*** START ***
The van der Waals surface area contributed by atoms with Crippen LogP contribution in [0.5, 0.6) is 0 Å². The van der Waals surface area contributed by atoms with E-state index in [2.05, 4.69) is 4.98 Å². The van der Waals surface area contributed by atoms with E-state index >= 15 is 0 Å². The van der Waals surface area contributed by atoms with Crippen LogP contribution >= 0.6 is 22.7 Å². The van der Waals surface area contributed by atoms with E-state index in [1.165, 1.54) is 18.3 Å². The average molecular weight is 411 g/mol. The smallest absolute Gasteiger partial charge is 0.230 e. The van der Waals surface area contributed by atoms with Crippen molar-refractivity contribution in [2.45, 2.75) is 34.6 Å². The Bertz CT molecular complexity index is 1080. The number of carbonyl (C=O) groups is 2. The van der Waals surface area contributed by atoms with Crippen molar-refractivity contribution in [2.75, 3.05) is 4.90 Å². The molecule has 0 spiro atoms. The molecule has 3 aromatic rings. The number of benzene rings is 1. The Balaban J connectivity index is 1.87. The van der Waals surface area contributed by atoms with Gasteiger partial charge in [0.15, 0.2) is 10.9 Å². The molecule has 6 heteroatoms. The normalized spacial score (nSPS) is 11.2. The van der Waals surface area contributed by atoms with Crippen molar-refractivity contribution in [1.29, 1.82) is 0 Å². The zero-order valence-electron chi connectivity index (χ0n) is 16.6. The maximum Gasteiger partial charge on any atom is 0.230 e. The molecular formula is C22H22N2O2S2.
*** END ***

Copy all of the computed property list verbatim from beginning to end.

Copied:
The van der Waals surface area contributed by atoms with Crippen LogP contribution in [0.5, 0.6) is 0 Å². The van der Waals surface area contributed by atoms with E-state index in [2.05, 4.69) is 4.98 Å². The van der Waals surface area contributed by atoms with E-state index >= 15 is 0 Å². The van der Waals surface area contributed by atoms with Crippen LogP contribution >= 0.6 is 22.7 Å². The van der Waals surface area contributed by atoms with E-state index in [1.165, 1.54) is 18.3 Å². The average molecular weight is 411 g/mol. The smallest absolute Gasteiger partial charge is 0.230 e. The van der Waals surface area contributed by atoms with Crippen molar-refractivity contribution in [2.45, 2.75) is 34.6 Å². The Bertz CT molecular complexity index is 1080. The number of carbonyl (C=O) groups is 2. The van der Waals surface area contributed by atoms with Crippen molar-refractivity contribution in [2.75, 3.05) is 4.90 Å². The molecule has 0 spiro atoms. The molecule has 3 aromatic rings. The number of benzene rings is 1. The Balaban J connectivity index is 1.87. The van der Waals surface area contributed by atoms with Gasteiger partial charge in [0.15, 0.2) is 10.9 Å². The molecule has 6 heteroatoms. The normalized spacial score (nSPS) is 11.2. The van der Waals surface area contributed by atoms with Crippen molar-refractivity contribution in [1.29, 1.82) is 0 Å². The zero-order valence-electron chi connectivity index (χ0n) is 16.6. The maximum Gasteiger partial charge on any atom is 0.230 e. The molecular formula is C22H22N2O2S2.